11. For example, the industrial category “cotton textiles” includes both machinery and chemicals as inputs. The average tariff rate for this industry is therefore composed of tariffs in finished products as well as these inputs. Because each round of the survey data reports a different version of the NIC classifications, the concordance tables are used in order to make these classifications consistent across rounds.

  12. Specifically, we use the 1986 tariffs for the 43rd round, and the 1998 tariffs for the 55th round. The 1986 tariff rates are extrapolated using the percentage reduction between 1988 and 1989. Because the tariff rates remained constant prior to the trade liberalization in 1991, there was little to no change over this time period. We additionally used the 1- and 3-year lags and found that they provide similar results.

  13. The results from censored Tobit model turned out to be very similar to the Heckman model. In this paper, the Heckman model is preferred, as it provides a more flexible framework to account for selection in the subsequent analysis.

  14. While Glick and Sahn (1998) used assets and non-labor household income as instruments, they suggest prices as plausible instruments as well. Tariff rates are strongly linked to domestic prices through cost minimization, as suggested by the tariff pass-through literature.

  15. While the tariffs in all industries were significantly reduced, India maintained the non-tariff trade barriers until late 1998 for certain consumption such as rice wheat and oilseeds (Panagariya 1999). Tariffs for these products were nonbinding until these barriers were removed. In order to assess the importance of these restrictions, we set the tariff changes for agricultural commodities between 1988 and 2000 equal to zero, and re-estimate our model. The results suggest that the coefficients are robust to this modification.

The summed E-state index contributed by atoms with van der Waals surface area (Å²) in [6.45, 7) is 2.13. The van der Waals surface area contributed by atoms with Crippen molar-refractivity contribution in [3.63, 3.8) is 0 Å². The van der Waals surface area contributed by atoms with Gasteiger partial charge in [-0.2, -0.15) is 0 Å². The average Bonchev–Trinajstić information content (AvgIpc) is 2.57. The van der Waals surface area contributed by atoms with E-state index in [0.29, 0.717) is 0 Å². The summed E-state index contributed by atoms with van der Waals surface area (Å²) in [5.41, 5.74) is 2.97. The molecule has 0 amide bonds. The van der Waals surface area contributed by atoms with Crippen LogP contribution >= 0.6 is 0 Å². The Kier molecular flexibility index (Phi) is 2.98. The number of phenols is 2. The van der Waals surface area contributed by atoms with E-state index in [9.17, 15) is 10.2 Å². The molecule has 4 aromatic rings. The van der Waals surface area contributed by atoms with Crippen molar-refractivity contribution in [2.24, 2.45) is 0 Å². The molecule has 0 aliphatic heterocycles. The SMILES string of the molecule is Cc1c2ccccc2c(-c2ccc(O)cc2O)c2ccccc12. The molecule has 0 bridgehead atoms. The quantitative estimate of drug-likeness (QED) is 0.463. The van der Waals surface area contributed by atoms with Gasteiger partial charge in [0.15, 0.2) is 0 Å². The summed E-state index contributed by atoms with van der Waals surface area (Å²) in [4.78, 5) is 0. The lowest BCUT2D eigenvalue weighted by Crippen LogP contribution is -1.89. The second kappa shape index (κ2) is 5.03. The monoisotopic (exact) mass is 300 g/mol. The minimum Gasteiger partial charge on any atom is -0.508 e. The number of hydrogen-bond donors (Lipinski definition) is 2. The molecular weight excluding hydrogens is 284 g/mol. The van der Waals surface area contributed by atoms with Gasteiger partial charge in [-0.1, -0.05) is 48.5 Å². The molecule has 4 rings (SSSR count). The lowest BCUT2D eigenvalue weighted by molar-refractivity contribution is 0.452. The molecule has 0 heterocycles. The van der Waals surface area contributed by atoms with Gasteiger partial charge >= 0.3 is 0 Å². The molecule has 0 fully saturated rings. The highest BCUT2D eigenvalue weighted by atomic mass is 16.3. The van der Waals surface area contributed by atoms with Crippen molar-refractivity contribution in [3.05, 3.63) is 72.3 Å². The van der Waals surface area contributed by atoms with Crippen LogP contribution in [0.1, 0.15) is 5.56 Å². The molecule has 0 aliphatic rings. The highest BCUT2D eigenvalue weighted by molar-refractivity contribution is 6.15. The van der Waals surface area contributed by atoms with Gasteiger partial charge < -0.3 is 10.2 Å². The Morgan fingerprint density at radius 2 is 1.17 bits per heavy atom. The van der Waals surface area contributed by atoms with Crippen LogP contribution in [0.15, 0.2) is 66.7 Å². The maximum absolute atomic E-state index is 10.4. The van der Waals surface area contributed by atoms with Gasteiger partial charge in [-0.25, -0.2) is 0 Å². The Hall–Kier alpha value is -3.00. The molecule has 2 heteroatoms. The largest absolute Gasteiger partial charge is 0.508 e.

16. The details of these estimation results, as well as the descriptive analysis of the gender composition instruments, can be found in the working paper version of this study, which is available at http://ideas.repec.org/p/ris/albaec/2011_021.html.

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Acknowledgments

We thank two anonymous referees and the editorial team for their valuable comments and suggestions. We would also like to thank the participants of the Midwest International Trade Meetings at Penn State University, the CESifo Area Conference on Global Economy in Munich, the University of New South Wales, and the CEA meetings at Quebec City, especially Peter Egger and Ana Dammert, for their comments on an earlier version of this paper, and Alausa Waleem for his excellent research assistance.

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Correspondence to Beyza Ural Marchand.

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Ural Marchand, B., Rees, R. & Riezman, R. The effect of parental labor supply on child schooling: evidence from trade liberalization in India. Rev Econ Household 11, 151–173 (2013). https://doi.org/10.1007/s11150-013-9175-z